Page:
Can France do Social?


The French image of how the French interact with each other on the Metro

In my most recent efforts to understand how to take a city and turn it into a startup city, I’ve been toying with an idea given to me by Jason Calacanis: I posed him the question of how European cities could create an ecosystem on the same level as (note: not “replicating”) the Silicon Valley. His idea was that each city needed to take its already existing talents, qualities, and advantages and apply them to innovation. We can see this existing already with Los Angeles beginning to use its film and music industry connections, creating video-based startups like Mahalo and Hulu. In this pattern, New York suits itself best for digital print media (e.g: Flipboard), and other cities like London, Berlin and Paris simply need to find their strengths. Recently, newly announced entrepreneur Cedric Giorgi, formerly head of Seesmic Europe and organiser for LeWeb, suggested that fashion and food were two examples of where France had advantages. This makes sense, given France’s cultural prominence in these categories, although I’m sure French entrepreneurs would like to think that they are capable of innovating beyond Wine startups and fashion sites.
Ultimately, it has become clear that the Silicon Valley is dominating the social market. I am often asked whether X startup or X entrepreneur should move to the Silicon Valley, New York, Boulder, etc. and my response has slowly molded to this: if your startup will have a better network, better resources, more VCs who understand what you’re doing, and if you think you understand that market in which you will be living, then Yes. Go to another city. That last part, the part bolded and italicized, that’s the important one, by the way.

Enter Digikaa

Digikaa, for those who have not come across it before, is a social network for people working on the Internet. The idea is to connect “digital professionals” together in one location, combining your linkedin-style CV information, your twitter connections (since i’m
connecting to all my digital professionals via twitter), and also allow
for events, job postings, and groups. While the site has all the necessary pieces, it just doesn’t seem to have that social mmph that one expects to see in a social network – it lacks the right level of virality, and just doesn’t seem to have social engineering at the base.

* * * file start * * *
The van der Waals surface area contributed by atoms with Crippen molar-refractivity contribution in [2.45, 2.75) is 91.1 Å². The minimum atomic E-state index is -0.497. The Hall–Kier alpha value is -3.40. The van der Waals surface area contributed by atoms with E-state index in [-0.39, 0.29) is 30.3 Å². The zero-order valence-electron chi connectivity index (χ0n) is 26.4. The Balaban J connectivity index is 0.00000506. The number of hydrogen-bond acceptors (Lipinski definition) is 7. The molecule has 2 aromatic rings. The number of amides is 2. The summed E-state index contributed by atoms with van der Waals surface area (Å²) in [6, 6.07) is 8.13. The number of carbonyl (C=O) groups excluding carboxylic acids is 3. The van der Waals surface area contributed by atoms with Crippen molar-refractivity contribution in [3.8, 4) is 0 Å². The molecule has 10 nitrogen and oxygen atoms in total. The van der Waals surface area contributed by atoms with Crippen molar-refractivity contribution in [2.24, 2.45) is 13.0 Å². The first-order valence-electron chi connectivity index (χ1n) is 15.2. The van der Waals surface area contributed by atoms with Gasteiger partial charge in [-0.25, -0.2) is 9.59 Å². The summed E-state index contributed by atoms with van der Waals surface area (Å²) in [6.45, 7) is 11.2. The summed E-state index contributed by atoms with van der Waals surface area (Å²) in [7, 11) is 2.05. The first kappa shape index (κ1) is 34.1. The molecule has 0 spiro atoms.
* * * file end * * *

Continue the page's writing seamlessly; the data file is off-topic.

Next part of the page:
Digikaa is still in its early stages of development, with around 4,000 users at the moment, mostly based in France. As the company progresses, I would like to see them take a hard stance on what they actually are: a replacement to other social networks or a complement?  If the site’s in English, and thus available to more than just French digital profesionnals, shouldn’t the job postings by French companies be in English as well?

So who’s allowed to do Social?

The truth is, no city is limited to doing a certain type of startups. Entrepreneurs hate being told they can’t do something, but I think that startups that succeed will have to adapt their cultural understanding of things like Social and Local and put them into whatever they do – European companies cannot imitate what they see American companies do and hope that they will replicate the success as well.

What’s France good for?

Personally, I think France has great classic talents. We put out amazing developers who are constantly being picked off by American startups offering more money. France has a great b2b attitude, understanding the feasibility and mediated risk involved with building a product for a client and then reiterating to make it acceptable to two clients, and scaling that up to a viable business. On the other end, visionaries/Biz Guys need to be less attached to the first idea they come across and start looking at what they as entrepreneurs have as advantages – I would like to see less entrepreneurs disrupting in areas where others are going to have an easier time, more experience, and more local resources. But, hey – I’m just one guy. What do you think France does best?